Production and consumption within a circular economy are characterized by the recycling, leasing, refurbishing, reusing, and repairing of existing products and materials. Product life cycles are prolonged by sharing, leasing, reusing, repairing, and refurbishing as much as possible. Reducing waste to a minimum is a key component of this economy’s operation. If a product reaches the end of its life the economy attempts to retain its materials as much as possible. These materials can then be reused to create further value. In this context, a truly sustainable and responsible organization collaborates with various stakeholders to address issues related to the environment, society, and the economy. Implementing circularity while addressing the supply chain challenges may allow organizations to meet customer demand and expectations, increase profitability, and reduce costs.

Sustainable supply chain management is not about limiting or restricting business activities. Instead, it is about finding the right balance between the interests of organizations and communities.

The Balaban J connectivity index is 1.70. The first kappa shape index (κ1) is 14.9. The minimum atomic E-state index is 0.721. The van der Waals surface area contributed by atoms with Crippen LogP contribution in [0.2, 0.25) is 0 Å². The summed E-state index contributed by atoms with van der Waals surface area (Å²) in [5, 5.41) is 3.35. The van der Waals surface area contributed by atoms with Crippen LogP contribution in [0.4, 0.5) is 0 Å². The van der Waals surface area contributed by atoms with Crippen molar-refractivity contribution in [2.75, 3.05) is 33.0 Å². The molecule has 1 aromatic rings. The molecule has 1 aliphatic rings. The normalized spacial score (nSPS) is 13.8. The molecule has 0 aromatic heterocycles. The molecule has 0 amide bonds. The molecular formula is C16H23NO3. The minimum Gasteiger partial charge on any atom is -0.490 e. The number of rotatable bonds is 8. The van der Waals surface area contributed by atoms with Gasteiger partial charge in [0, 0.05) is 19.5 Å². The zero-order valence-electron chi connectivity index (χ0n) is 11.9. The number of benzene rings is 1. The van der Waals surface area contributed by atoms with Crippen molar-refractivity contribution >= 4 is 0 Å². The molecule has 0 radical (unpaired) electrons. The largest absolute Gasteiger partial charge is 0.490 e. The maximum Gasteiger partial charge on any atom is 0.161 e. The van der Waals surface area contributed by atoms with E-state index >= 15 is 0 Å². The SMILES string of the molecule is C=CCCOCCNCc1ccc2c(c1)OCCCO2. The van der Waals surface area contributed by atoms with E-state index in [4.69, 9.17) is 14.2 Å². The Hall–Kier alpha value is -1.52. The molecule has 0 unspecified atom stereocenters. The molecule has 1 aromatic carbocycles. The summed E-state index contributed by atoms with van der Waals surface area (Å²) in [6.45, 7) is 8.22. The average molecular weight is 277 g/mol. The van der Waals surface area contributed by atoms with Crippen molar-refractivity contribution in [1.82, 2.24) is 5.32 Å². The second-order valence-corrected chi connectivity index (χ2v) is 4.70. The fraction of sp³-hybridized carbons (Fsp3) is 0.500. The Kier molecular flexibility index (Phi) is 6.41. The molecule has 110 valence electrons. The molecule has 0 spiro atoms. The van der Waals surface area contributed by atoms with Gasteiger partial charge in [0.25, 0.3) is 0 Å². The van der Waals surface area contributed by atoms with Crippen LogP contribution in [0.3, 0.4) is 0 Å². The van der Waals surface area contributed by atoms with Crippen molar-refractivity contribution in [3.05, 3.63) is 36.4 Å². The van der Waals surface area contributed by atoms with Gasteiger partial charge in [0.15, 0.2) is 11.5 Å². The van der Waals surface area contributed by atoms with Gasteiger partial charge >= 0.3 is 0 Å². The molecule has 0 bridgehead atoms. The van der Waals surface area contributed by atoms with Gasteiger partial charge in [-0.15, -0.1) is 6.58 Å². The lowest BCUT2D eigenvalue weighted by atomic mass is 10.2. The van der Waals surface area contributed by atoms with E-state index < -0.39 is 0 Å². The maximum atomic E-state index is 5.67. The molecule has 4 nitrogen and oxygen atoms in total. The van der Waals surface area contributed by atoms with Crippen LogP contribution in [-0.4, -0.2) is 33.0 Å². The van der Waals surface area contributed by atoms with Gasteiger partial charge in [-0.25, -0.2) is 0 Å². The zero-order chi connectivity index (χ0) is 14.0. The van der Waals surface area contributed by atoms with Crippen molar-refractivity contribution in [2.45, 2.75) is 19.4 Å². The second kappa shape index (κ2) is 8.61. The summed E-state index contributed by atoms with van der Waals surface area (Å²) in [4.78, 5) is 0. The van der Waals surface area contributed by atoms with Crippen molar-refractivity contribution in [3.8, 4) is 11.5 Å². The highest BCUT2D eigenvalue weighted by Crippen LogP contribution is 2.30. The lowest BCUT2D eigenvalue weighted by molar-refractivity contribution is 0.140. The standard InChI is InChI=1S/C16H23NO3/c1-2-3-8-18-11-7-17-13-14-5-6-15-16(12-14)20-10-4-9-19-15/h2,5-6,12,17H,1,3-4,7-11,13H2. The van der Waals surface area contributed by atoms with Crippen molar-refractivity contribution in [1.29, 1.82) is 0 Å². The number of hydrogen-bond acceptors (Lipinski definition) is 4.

What is happening on the ground?

Several companies and businesses depend on a robust logistics and transportation. They are now incorporating circularity in their supply chains – whether one is delivering milk or groceries or delivering any other goods. For example, a Gurugram-based milk distribution company reuses its glass bottles it collects daily. The company also incentivises customers for saving their bottles. In this example, while the company is taking a meaningful step, it has made its customers stakeholders in its fight to reduce waste. Some companies have even created platforms to receive old products for refurbishing. Agri-companies now focus on regenerative farming, and several FMCG companies and retailers endorse such products. Several garment makers use sustainably produced and procured fibres. Even several shoe companies are using sustainably procured materials.